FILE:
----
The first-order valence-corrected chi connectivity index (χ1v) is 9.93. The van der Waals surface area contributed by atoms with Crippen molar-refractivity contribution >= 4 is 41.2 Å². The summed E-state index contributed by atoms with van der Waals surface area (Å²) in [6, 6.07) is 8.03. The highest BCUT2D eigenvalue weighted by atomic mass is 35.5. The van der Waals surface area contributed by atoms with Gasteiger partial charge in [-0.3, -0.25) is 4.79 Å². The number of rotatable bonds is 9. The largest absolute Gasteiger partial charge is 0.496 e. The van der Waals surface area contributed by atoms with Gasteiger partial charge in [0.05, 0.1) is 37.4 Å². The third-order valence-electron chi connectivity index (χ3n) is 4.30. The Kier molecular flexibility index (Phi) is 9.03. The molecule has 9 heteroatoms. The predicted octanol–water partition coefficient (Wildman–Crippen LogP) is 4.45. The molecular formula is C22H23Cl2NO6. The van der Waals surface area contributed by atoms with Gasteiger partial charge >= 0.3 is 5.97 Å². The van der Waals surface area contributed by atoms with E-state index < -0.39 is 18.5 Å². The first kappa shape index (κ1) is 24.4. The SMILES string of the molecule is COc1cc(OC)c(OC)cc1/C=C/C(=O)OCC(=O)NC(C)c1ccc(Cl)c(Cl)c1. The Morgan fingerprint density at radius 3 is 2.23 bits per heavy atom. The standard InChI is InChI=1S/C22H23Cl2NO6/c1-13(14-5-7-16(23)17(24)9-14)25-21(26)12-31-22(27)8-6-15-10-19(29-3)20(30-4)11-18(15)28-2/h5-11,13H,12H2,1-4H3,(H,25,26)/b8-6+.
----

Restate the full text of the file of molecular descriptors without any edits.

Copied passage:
The first-order valence-corrected chi connectivity index (χ1v) is 9.93. The van der Waals surface area contributed by atoms with Crippen molar-refractivity contribution >= 4 is 41.2 Å². The summed E-state index contributed by atoms with van der Waals surface area (Å²) in [6, 6.07) is 8.03. The highest BCUT2D eigenvalue weighted by atomic mass is 35.5. The van der Waals surface area contributed by atoms with Gasteiger partial charge in [-0.3, -0.25) is 4.79 Å². The number of rotatable bonds is 9. The largest absolute Gasteiger partial charge is 0.496 e. The van der Waals surface area contributed by atoms with Gasteiger partial charge in [0.05, 0.1) is 37.4 Å². The third-order valence-electron chi connectivity index (χ3n) is 4.30. The Kier molecular flexibility index (Phi) is 9.03. The molecule has 9 heteroatoms. The predicted octanol–water partition coefficient (Wildman–Crippen LogP) is 4.45. The molecular formula is C22H23Cl2NO6. The van der Waals surface area contributed by atoms with Gasteiger partial charge >= 0.3 is 5.97 Å². The van der Waals surface area contributed by atoms with E-state index < -0.39 is 18.5 Å². The first kappa shape index (κ1) is 24.4. The SMILES string of the molecule is COc1cc(OC)c(OC)cc1/C=C/C(=O)OCC(=O)NC(C)c1ccc(Cl)c(Cl)c1. The Morgan fingerprint density at radius 3 is 2.23 bits per heavy atom. The standard InChI is InChI=1S/C22H23Cl2NO6/c1-13(14-5-7-16(23)17(24)9-14)25-21(26)12-31-22(27)8-6-15-10-19(29-3)20(30-4)11-18(15)28-2/h5-11,13H,12H2,1-4H3,(H,25,26)/b8-6+.